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" I am sure our reputation on the Continent, as a feature of strength, power, and confidence, is of more real moment to us than an acquisition thus made. "
Southeast Asia: A Historical Encyclopedia, from Angkor Wat to East Timor - Page 161
edited by - 2004 - 1791 pages
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Memoirs and Correspondence of Viscount Castlereagh, Second Marquess of ...

Robert Stewart Castlereagh (Viscount) - Great Britain - 1853
...can. PS. I still feel great doubts about the acquisition in sovereignty of so many Dutch colonies. I am sure our reputation on the Continent, as a feature...of strength, power, and confidence, is of more real moment to us than an acquisition thus made. The British merchants ought to be satisfied, if we secure...
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Lives of Lord Castlereagh and Sir Charles Stewart, the Second and ..., Volume 2

Archibald Alison - Great Britain - 1861
...own peace. 1 still feel great doubts about the acquisition in sovereignty of so many Dutch colonies. I am sure our reputation on the Continent, as a feature...of strength, power, and confidence, is of more real moment to us than an acquisition thus made." — LORD CASTLEBEAOH to LOUD LIVERPOOL, April 19, 1814...
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The Reign of George III, 1760-1815

John Steven Watson, Basil Williams - Biography & Autobiography - 1960 - 637 pages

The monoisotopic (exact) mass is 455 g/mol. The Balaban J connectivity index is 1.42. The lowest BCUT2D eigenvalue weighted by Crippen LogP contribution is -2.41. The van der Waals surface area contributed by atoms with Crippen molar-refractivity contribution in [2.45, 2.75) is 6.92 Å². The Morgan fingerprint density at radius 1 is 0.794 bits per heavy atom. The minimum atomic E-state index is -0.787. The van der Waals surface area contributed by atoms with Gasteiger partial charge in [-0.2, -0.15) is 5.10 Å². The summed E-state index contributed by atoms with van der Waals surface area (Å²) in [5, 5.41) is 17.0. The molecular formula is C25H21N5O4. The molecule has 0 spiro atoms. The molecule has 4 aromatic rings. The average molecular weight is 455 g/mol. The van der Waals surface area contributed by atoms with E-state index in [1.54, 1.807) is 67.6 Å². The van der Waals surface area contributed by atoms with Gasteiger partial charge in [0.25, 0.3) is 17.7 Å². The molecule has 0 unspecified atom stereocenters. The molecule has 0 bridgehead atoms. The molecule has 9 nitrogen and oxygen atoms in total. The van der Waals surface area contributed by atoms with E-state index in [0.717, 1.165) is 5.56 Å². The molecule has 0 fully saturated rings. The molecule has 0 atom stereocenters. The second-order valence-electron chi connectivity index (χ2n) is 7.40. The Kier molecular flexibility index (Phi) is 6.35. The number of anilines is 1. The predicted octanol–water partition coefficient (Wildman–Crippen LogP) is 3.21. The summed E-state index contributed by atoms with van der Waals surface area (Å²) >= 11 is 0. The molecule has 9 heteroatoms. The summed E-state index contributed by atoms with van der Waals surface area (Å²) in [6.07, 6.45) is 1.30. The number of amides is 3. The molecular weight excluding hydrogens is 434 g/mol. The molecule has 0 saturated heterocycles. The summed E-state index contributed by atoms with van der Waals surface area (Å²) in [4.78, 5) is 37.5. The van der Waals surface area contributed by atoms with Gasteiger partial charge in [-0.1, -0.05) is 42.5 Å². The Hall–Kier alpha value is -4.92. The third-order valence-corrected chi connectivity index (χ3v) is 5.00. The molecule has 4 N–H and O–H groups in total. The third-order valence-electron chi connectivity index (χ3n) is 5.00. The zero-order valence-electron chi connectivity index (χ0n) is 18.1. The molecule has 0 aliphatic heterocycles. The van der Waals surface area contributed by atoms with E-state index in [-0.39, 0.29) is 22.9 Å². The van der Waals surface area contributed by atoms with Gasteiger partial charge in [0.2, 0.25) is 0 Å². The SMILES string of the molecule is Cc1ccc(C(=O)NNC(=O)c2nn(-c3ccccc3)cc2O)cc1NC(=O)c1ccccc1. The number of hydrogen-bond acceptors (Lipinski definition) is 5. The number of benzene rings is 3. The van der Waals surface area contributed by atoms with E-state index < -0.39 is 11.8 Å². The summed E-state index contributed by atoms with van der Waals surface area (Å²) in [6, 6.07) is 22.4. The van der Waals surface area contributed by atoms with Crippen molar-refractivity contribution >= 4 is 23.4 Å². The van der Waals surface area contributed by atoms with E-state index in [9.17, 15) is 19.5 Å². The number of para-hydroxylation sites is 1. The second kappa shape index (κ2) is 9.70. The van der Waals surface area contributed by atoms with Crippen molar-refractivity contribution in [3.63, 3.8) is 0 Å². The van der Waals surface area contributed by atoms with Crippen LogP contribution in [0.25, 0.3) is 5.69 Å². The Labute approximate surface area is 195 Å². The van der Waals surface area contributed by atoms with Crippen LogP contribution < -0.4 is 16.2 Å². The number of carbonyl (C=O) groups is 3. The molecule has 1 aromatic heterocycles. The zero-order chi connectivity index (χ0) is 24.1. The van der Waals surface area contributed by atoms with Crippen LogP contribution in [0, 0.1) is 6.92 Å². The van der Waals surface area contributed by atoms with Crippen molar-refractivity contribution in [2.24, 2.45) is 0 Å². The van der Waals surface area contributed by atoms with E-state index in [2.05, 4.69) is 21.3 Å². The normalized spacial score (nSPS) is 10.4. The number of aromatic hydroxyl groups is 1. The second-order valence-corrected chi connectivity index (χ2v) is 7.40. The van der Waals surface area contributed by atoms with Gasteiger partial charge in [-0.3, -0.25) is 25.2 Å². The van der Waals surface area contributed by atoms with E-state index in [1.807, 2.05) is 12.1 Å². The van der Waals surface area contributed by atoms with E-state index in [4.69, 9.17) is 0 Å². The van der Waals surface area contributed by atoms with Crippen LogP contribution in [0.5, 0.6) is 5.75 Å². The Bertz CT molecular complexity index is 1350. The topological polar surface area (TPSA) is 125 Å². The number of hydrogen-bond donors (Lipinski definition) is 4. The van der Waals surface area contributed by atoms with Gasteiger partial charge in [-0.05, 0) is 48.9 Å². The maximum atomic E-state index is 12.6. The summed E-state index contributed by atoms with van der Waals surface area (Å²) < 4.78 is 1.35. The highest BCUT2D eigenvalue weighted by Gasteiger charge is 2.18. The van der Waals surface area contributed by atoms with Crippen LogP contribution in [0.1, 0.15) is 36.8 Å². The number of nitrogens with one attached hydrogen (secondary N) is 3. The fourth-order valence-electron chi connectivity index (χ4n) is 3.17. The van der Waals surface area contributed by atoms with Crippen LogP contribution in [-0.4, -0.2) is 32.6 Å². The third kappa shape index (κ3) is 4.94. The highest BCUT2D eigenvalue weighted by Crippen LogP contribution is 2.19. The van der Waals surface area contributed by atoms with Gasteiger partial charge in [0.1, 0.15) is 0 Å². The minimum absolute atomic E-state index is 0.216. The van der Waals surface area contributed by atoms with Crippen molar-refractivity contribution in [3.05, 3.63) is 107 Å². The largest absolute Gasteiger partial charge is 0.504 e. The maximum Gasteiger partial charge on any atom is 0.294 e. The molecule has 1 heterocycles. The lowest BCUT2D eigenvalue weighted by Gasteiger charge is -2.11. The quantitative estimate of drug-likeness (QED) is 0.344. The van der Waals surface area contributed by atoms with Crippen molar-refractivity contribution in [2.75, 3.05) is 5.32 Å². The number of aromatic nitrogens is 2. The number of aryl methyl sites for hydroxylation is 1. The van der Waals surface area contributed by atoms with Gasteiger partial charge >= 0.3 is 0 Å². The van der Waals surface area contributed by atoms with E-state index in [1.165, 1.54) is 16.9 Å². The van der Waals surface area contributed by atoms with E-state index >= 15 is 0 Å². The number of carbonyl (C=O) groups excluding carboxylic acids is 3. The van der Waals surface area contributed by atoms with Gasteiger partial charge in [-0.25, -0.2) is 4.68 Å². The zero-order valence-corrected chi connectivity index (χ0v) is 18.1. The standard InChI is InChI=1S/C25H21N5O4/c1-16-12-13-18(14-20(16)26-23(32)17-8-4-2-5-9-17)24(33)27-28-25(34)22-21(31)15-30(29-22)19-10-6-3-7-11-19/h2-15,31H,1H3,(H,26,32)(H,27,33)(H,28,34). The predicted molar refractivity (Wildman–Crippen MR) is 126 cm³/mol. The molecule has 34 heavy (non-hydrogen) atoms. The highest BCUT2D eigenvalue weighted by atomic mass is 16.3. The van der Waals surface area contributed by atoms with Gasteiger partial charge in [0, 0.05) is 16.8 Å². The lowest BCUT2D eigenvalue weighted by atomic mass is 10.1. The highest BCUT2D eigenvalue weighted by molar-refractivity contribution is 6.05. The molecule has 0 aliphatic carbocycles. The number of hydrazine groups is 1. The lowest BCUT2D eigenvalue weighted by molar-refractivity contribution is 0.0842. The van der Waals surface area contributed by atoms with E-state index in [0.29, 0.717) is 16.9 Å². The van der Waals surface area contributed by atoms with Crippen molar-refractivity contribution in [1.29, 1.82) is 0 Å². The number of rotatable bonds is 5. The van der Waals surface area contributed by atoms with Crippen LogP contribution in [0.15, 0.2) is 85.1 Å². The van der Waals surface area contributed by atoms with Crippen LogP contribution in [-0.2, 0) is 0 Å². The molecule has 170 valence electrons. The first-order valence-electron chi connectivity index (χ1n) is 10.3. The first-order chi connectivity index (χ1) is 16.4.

...cabinet. Castlereagh, indeed, feared that he had been induced to take too much from the Dutch, for 'I am sure our reputation on the Continent as a feature of strength, power, and confidence is of 1 In 1814, however, the princess showed that she was unwilling to marry the Dutchman and Castlereagh...
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Power Politics

Martin Wight - Political Science - 2002 - 317 pages
...colonies; at the Vienna Settlement it returned most of them to France. 'I am sure,' said Castlereagh, 'our reputation on the Continent, as a feature of strength, power, and confidence, is of more real moment to us than an acquisition thus made '3 - a classic statement of the value of prestige. Bismarck...
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the meaning of prestige

Harold Nicolson - National characteristics, English - 1937 - 35 pages
...something deeper and more durable than power alone. 'I am sure,' wrote Castlereagh to Lord Liverpool, 'I am sure our reputation on the Continent, as a feature...of strength, power and confidence is of more real moment to us than any such acquisitions which might be made.' It is unfortunate that a similar regard...
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